No room for ‘good’ employers

Neither should socialists fall into the trap of dividing employers into ‘good’ and ‘bad’. An employer signed up to the Real Living Wage will reconsider when they no longer think the benefits to their reputation or recruitment and retention process is worth the extra pay. Or when their finances have worsened and they’re wanting to impose pay cuts or freezes to improve their profits or stay in business.

A good employer who would pay their workers not only a living wage but a wage where they can live well would be an employer which goes out of business. Competition is an integral part of capitalism. Companies seek to reduce their costs, both pay and other business expenses, in order to out-compete others. An employer with higher unit labour costs than firms with a similar product is likely to be undercut.

This doesn’t mean that we can take at face value what employers and capitalist politicians say about competitiveness. When the minimum wage was being introduced in the UK in 1998 at a low figure of £3.60 per hour many were predicting up to 750,000 job losses. This didn’t happen. Nor have most businesses carried out their threats to move abroad if their taxes are increased. But businesses are still subject to the constraints of the market.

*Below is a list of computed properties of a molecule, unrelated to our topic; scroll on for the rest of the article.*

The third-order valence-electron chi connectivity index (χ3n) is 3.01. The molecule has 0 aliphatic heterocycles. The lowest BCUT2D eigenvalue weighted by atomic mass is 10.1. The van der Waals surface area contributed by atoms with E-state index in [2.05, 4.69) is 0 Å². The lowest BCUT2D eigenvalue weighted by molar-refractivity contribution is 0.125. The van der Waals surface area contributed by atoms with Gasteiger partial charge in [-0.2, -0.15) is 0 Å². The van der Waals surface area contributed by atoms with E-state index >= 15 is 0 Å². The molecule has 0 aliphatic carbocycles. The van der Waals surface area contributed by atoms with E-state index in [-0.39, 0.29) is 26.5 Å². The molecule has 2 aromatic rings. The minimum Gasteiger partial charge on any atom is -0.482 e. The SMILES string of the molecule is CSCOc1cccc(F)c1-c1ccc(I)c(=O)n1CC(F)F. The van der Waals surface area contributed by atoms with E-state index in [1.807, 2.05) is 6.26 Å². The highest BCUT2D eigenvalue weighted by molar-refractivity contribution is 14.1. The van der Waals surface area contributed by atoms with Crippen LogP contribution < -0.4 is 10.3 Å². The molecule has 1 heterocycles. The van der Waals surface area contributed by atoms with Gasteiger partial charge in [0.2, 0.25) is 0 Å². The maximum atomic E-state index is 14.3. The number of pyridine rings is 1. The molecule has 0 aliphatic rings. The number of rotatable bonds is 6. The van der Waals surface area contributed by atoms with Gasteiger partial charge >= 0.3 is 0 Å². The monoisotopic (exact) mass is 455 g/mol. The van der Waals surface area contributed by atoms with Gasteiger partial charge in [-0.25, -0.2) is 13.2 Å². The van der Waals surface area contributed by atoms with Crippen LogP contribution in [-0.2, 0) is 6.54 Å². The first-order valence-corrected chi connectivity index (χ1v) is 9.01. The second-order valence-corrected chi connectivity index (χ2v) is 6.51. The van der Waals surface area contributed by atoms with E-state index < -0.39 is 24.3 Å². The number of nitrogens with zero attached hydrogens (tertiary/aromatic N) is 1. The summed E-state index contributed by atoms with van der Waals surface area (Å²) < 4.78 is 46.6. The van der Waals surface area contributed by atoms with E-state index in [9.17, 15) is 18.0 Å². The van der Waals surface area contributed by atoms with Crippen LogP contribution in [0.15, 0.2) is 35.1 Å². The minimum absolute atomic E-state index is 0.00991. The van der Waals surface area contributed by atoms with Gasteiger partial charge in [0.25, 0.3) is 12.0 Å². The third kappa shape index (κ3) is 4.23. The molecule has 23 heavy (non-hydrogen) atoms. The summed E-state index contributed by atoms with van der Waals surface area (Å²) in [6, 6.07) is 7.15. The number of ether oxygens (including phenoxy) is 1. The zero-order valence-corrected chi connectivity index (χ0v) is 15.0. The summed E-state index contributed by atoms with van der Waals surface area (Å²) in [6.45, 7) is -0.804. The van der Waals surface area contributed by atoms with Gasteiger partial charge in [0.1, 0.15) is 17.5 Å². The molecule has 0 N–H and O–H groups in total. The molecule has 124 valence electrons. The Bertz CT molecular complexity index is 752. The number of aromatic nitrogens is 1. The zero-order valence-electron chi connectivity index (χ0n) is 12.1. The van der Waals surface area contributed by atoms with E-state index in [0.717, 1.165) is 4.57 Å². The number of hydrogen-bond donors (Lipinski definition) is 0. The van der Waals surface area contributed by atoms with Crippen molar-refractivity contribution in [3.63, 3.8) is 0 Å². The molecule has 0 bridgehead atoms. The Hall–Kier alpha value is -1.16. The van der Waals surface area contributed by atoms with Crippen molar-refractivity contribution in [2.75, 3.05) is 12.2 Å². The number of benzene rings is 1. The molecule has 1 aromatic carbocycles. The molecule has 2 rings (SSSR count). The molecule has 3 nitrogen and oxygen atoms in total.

Even social enterprises, specifically set up to meet social objectives, are subject to the same market forces. As are workers’ cooperatives which still have to buy and sell their products within capitalism. A real living wage will require not only trade union organisation and struggle. It will require a socialist planned economy where publicly owned enterprises are democratically controlled by the working class.